Abstract #13

# 13
J. L. Stewart*1, V. R. G. Mercadante2, I. F. Canisso1, F. S. Lima1, 1University of Illinois, Urbana, IL, USA;, 2Virginia Tech, Blacksburg, VA, USA.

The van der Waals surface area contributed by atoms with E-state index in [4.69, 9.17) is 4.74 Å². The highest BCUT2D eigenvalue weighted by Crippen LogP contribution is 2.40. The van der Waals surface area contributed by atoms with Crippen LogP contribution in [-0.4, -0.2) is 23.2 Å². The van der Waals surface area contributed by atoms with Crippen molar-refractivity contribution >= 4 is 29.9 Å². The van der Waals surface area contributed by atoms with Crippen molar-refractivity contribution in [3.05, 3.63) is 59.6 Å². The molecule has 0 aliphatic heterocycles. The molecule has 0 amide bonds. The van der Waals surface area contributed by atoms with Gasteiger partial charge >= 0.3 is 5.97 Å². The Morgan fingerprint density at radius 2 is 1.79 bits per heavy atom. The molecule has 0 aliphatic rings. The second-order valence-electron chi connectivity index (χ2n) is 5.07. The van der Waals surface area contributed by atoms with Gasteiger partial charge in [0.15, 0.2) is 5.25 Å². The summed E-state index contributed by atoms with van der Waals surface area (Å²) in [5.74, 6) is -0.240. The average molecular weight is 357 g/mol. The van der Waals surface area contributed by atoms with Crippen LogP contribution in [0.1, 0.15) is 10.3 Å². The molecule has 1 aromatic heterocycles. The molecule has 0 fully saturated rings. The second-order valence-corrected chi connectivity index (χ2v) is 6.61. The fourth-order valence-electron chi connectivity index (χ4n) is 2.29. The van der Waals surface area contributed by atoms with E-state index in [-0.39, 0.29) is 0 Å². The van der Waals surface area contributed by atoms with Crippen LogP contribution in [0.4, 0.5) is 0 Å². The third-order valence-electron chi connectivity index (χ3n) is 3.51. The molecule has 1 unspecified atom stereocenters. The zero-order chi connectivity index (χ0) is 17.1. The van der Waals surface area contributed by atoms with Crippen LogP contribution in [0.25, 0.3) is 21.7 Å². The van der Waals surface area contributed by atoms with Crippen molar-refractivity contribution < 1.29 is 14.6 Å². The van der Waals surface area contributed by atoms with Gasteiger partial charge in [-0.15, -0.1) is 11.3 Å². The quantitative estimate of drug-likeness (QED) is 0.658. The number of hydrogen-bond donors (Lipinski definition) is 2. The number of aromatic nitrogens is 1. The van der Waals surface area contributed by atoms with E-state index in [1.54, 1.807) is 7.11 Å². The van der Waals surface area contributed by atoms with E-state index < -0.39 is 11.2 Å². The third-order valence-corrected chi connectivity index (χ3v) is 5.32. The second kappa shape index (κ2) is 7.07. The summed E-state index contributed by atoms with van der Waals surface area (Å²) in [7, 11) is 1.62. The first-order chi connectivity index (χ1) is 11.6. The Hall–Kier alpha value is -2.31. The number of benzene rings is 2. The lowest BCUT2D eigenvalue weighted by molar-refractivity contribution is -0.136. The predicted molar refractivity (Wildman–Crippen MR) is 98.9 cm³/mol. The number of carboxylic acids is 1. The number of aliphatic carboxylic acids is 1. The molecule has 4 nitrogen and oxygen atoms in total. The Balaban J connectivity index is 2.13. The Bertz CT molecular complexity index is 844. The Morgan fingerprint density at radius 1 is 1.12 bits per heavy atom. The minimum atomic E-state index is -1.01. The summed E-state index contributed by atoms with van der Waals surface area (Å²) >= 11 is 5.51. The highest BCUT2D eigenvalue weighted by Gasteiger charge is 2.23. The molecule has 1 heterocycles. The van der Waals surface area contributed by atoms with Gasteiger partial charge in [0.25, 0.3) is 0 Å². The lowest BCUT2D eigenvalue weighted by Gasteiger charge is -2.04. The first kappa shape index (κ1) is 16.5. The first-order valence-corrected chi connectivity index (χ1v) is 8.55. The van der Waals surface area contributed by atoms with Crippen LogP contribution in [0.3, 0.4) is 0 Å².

Nerve growth factor-β (NGF) has been identified in the seminal plasma of livestock and is required for the induction of ovulation in camelids. Until recently, it was thought to play a negligible role in species with spontaneous ovulation. On the contrary, recent studies have shown that systemic administration of NGF, purified from llama seminal plasma, was associated with larger corpus luteum (CL) diameter and higher concentrations of progesterone (P) following ovulation. The objective of the current project was to determine if systemic administration of NGF, purified from bovine seminal plasma, would improve CL formation and enhance embryonic development. Our hypothesis was that systemic administration of NGF at the time of artificial insemination in cows would lead to increased CL volume, increased P secretion, and improved expression of markers of conceptus development and maternal recognition of pregnancy. Seminal plasma was harvested from semen collected by electroejaculation in Angus cross bulls. Purification of NGF was performed using a combination of anion- and cation-exchange chromatography and gradient elution. Beef cows were randomly assigned to CONT (n = 30) or NGF (n = 30) groups and synchronized using a 7-day Co-Synch + CIDR program. At time of insemination (day 0), NGF cows received 296 µg of purified NGF, reconstituted in 12 mL of PBS, and CONT cows received 12 mL of PBS intramuscularly. Blood samples were collected from the coccygeal vein of each cow at days 0, 3, 7, 10, 14, 19, 21, 28, 31, 38, 45, and 66. Ultrasound was performed at each time point for determination of ovarian structures (day 0), corpus luteum volume (all time points), and fetus detection (day 28). Statistical analysis was performed using analysis of variance with repeated-measures in R (R version 3.2.2; https://www.r-project.org/). At day 28, 17/30 (57%) CONT cows and 21/30 (70%) NGF cows were diagnosed as pregnant (P = 0.15). At day 0, cows that later became pregnant had a larger follicular diameter (1.46 cm) than those diagnosed as open (1.16 cm; P < 0.01). Follicular diameter at day 0 did not differ significantly between CONT and NGF groups for either open (P = 0.35) or pregnant (P = 0.90) cows. CL volume in open cows was affected by day (P < 0.001) with no treatment (P = 0.84) or treatment by day (P = 0.42) interaction. CL volume in pregnant cows was affected by both day (P < 0.001) and treatment (P < 0.001), with CONT cows having a higher CL volume than NGF cows. Though NGF appeared to have an inhibitory effect on CL volume in pregnant cows, results are still pending for quantification of P, insulin-like growth factor 1, pregnancy-specific protein B, and interferon-stimulated genes, which will more accurately assess the effects that NGF may have on conceptus development. The results of this study will help us to better understand the role of the seminal plasma protein, NGF, at ovulation and determine if it can be utilised to enhance insemination programs in cattle.